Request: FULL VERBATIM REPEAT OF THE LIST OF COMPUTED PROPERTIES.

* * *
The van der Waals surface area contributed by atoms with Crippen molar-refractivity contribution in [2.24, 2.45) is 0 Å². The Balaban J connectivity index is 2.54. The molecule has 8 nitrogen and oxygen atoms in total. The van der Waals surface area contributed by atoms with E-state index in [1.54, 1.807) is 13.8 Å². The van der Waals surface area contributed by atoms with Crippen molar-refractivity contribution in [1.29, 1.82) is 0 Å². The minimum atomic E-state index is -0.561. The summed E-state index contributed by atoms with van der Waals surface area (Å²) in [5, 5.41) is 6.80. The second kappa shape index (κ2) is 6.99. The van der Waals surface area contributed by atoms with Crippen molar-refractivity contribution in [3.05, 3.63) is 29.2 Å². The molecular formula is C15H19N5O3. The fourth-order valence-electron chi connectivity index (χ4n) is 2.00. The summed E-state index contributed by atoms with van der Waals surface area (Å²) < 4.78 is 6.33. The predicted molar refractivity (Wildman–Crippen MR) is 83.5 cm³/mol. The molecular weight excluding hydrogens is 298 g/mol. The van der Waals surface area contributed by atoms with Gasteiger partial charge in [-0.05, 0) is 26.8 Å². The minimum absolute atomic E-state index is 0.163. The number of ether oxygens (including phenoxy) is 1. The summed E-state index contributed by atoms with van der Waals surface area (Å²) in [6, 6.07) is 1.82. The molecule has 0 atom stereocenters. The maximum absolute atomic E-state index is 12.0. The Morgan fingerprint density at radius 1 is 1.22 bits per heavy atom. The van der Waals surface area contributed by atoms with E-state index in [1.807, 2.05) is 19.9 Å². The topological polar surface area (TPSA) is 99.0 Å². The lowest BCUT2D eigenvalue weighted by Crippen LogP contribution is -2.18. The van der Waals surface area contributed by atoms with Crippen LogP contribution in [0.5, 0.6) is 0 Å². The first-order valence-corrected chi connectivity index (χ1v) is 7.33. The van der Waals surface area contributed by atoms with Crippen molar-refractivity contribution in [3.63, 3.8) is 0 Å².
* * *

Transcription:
The van der Waals surface area contributed by atoms with Crippen molar-refractivity contribution in [2.24, 2.45) is 0 Å². The Balaban J connectivity index is 2.54. The molecule has 8 nitrogen and oxygen atoms in total. The van der Waals surface area contributed by atoms with E-state index in [1.54, 1.807) is 13.8 Å². The van der Waals surface area contributed by atoms with Crippen molar-refractivity contribution in [1.29, 1.82) is 0 Å². The minimum atomic E-state index is -0.561. The summed E-state index contributed by atoms with van der Waals surface area (Å²) in [5, 5.41) is 6.80. The second kappa shape index (κ2) is 6.99. The van der Waals surface area contributed by atoms with Crippen molar-refractivity contribution in [3.05, 3.63) is 29.2 Å². The molecular formula is C15H19N5O3. The fourth-order valence-electron chi connectivity index (χ4n) is 2.00. The summed E-state index contributed by atoms with van der Waals surface area (Å²) < 4.78 is 6.33. The predicted molar refractivity (Wildman–Crippen MR) is 83.5 cm³/mol. The molecular weight excluding hydrogens is 298 g/mol. The van der Waals surface area contributed by atoms with Gasteiger partial charge in [-0.05, 0) is 26.8 Å². The minimum absolute atomic E-state index is 0.163. The number of ether oxygens (including phenoxy) is 1. The summed E-state index contributed by atoms with van der Waals surface area (Å²) in [6, 6.07) is 1.82. The molecule has 0 atom stereocenters. The maximum absolute atomic E-state index is 12.0. The Morgan fingerprint density at radius 1 is 1.22 bits per heavy atom. The van der Waals surface area contributed by atoms with E-state index in [1.807, 2.05) is 19.9 Å². The topological polar surface area (TPSA) is 99.0 Å². The lowest BCUT2D eigenvalue weighted by Crippen LogP contribution is -2.18. The van der Waals surface area contributed by atoms with Crippen LogP contribution in [0.5, 0.6) is 0 Å². The first-order valence-corrected chi connectivity index (χ1v) is 7.33. The van der Waals surface area contributed by atoms with Crippen molar-refractivity contribution in [3.63, 3.8) is 0 Å².